It is cold at six-forty in the morning on a March day in Paris, and seems even colder when a man is about to be executed by firing squad
The Day of the Jackal has something in common with a couple of the other books I’ve read this year. Just like Casino Royale and The Bourne Identity, it belongs to a surprisingly large sub-genre of thrillers written by men who wanted a career change, decided to sit down and write a bestselling thriller, and then did exactly that. More recently, Lee Child’s Killing Floor is in the same group. I’m not sure there’s any other genre where there’s so many examples of first-time novelists consciously attempting to construct a commercial hit, and managing to pull it off. Perhaps it’s because thrillers and crime novels are perennial bestsellers, and therefore attract the more business-minded authors. Maybe there are similar examples in romance and chick-lit.
But all of that is just background to Frederick Forsyth’s debut thriller. The important thing, and the other thing is shares with the first outings of Bond and Bourne and Reacher, is that it’s awesome.
I’ve always been a sucker for ‘process’ scenes in thrillers. Not procedural, exactly, but process: i.e. the details and minutiae of how elite professionals go about their business. I love reading about all of the various obscure signs and tells James Bond looks out for to confirm how Goldfinger cheats at Canasta. I like to know exactly how Reacher manages to function with only an ATM card and a toothbrush, and what logistical issues he has to overcome to do so. I get really into the parts of Joseph Finder books where he talks about the various technological sleights of hand his hero uses to steal a password. I love all of that stuff just as much as I love the car chases and gunfights. Perhaps more than I love the car chases and gunfights. Maybe that’s just me, although judging by the success of books like these, I doubt it.
Anyway, The Day of the Jackal is a novel that’s pretty much entirely composed of stuff like this, so obviously I loved it.
The book is split into three parts: Anatomy of a Plot, Anatomy of a Manhunt and Anatomy of a Kill, and each part does exactly what it tells you it’s going to do. Opening with a nailbiting account of a true-life assassination attempt that fully exploits Forsyth’s background in journalism, part one takes you through every detail of a plot to kill French president Charles de Gaulle, from the dissidents coming up with a last-ditch plan, to the recruitment of a master assassin – The Jackal – and his meticulous preparations from then on.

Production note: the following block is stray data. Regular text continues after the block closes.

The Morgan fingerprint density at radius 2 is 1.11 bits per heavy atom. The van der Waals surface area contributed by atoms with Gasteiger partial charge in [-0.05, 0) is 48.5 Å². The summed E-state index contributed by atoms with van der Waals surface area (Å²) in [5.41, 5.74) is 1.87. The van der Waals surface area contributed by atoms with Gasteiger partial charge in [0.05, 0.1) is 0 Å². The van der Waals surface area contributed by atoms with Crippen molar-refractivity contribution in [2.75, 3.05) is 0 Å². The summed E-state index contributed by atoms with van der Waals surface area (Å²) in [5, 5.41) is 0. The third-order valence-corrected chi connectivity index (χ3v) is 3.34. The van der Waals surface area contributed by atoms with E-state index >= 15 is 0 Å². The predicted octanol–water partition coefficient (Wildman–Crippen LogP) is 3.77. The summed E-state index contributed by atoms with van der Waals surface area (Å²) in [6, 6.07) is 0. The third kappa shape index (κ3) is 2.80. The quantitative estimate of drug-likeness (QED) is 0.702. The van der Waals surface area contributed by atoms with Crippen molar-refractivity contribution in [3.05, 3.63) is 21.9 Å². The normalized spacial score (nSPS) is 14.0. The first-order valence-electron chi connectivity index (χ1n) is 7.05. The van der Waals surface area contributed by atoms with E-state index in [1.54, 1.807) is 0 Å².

Part two shifts focus to the attempts by the French authorities, and one dogged French cop in particular, to track the killer down and foil his plan. Again, it’s all about the process: chasing down leads, finding traces of the killer, second-guessing his plan. The final part, inevitably, is where the two halves of the book converge.
It’s the best-constructed thriller I can remember reading. It’s testament to how well-written and well-designed (odd to be describing a book as designed, but that's exactly what it is) the book is that you’re on the edge of the seat at all times, even though the reader starts the book with the knowledge that the Jackal will not succeed, because Charles de Gaulle was not assassinated in 1963. In some ways, it resembles James Ellroy’s American Tabloid: the outcome of the assassination attempt is never in doubt, but you keep reading for the characters and the twists and the intricate details of dangerous professions and lost worlds.
What I learned: how people do things can be every bit as engaging as what they do.